Francesca Garigue Heads Home To Her Own Voice

Francesca Garigue reflects on the stories we were told as little girls, the way revisions can feel so rebellious, and how she’s using this pause to tune into that voice that so many women ignore their whole lives.
Francesca Garigue Heads Home To Her Own Voice

“How do I operate if it’s just me? That is the unintentional project I’m being tasked with right now. What do my days look like? What does my career look like? What do my friendships look like? But also, where does my mind wander? Where do my curiosities go? What do I want?”

“And, why does it feel like such an act of rebellion to want to know what I want? Why does it feel so rebellious and so overwhelming and so disorienting to listen to that voice in your head, that women, in particular, have been taught to ignore? It feels like a luxury to consider these questions, which I think is curious: that a woman attuning to her own voice is perceived as luxurious or rebellious.”

Francesca Garigue – you can call her Frankie – went from being in a relationship of six years to being on her own, as of last fall. After back-to-back relationships since the age of fifteen, Frankie is thirty-five years old and finding her footing. ‘What hideous timing for a pandemic,’ she laughs.

“I was really fortunate that the person that I was with was so kind and so generous with their love for me. The driving force within our relationship – and now outside of it – has always been an appreciation and admiration for the other person’s curiosity of their own experience in this world. And now that we are apart, what remains is a respect for that curiosity– and the space to change in response to it.”


“That, of course, is the framework that I’ve landed on after many sob sessions into my pillow, and a whole lot of screaming into my empty car driving down the highway. That's how I have to frame it, because that’s what it is, but did that framework always exist? No way. It stings. And the pangs of that heartbreak become woven into all those memories – of springtime, the smell of chopped mint, and all those places your brain goes back to when you’ve loved that hard.

“But that voice in my head kept saying, ‘ I really need to know who I am and what my voice is when no one else is around.’ Society, subliminally and overtly, pushes women to carry this emotional weight of others – your family, your workplace, your relationships – but we never really signed up for that. I wonder how women would operate if we were raised with freedom from that responsibility. How would we spend our time and what would we create?”

“It makes me a little bit teary thinking, as little girls, what path might we have taken? What would we have done if we had the freedom to go home to our own voices? We have them and we know them, but we’ve been conditioned to question them. ‘Am I being selfish? Is it my ego? Am I difficult? Am I impatient?’ I’m so curious what the women of future generations will be like, if the responsibility to carry the weight of others is less.”


When it comes to carrying weight, Motherhood is a woman’s most easily recognized responsibility. The weight we carry is that of our children, but also the weight of our assumed responsibility to partners, to men, and to our communities at large.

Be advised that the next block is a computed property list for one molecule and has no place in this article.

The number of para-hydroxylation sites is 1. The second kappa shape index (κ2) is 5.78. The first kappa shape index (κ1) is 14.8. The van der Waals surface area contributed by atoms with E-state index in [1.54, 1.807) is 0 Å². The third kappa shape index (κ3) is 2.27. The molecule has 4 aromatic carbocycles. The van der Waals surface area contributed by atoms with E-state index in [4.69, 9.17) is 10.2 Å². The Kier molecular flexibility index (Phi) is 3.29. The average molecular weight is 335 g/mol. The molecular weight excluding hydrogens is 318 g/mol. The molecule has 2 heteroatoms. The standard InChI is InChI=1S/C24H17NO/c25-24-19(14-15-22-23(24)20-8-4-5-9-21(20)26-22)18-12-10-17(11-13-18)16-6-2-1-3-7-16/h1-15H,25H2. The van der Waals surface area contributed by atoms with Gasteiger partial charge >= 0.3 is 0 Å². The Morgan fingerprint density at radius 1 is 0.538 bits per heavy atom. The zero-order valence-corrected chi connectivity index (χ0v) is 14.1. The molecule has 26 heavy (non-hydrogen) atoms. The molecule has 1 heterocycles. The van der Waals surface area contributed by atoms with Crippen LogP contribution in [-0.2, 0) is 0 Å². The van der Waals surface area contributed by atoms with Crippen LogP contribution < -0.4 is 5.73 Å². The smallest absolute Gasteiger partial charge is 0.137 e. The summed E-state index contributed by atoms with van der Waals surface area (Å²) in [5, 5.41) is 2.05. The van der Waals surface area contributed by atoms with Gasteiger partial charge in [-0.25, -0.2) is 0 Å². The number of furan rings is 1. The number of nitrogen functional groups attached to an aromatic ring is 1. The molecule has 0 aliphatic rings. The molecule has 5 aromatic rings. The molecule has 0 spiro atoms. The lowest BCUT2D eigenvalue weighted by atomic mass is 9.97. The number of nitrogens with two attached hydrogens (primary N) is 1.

In recent years, political activism around reproductive rights has focused on a woman’s right to delay motherhood – or to defer entirely. Frankie reflects on the other side of it – freedom to choose motherhood without the permission of someone else – and suggests both sides uphold the same question: what happens when a woman acts for herself and herself alone? And why does that feel so rebellious?

“To date, the only thing I’ve ever truly known about myself for sure is that I want to be a mother. That’s it. That’s all I know. God, that makes me want to cry. I don’t know who I’ll be with; if I’ll be partnered; if I’ll be alone. I don’t know if it'll be next year, five years from now, or maybe never, but that’s the one thing I know I want. And that’s hard, because until now, I had always thought [motherhood] required the permission of someone else.”

“Thank god for technology, which is slowly pushing women out of that reality. Because, how does one orient oneself within their hierarchy of needs when motherhood is the one thing you know you want – and maybe your partner isn’t sure? Does it set the context for whether two people should be together? Should it? What if women could choose motherhood for themselves, without the permission of others, and without the access to that technology being contingent on wealth? If those freedoms don’t change the dynamic of society going forward, I don’t know what will.”


“I am so grateful to all the women who challenged the status quo in generations before – so we could not only have a voice but to continue fighting to hear our own. The women who fought for rights – to have an abortion, to vote – that even our grandmothers didn't have. The women and people who fought for language around consent and our ability to speak without being interrupted. For LGBTQ+ rights and the freedom to ask ourselves, ‘What person do I want to spend my life with? Person.’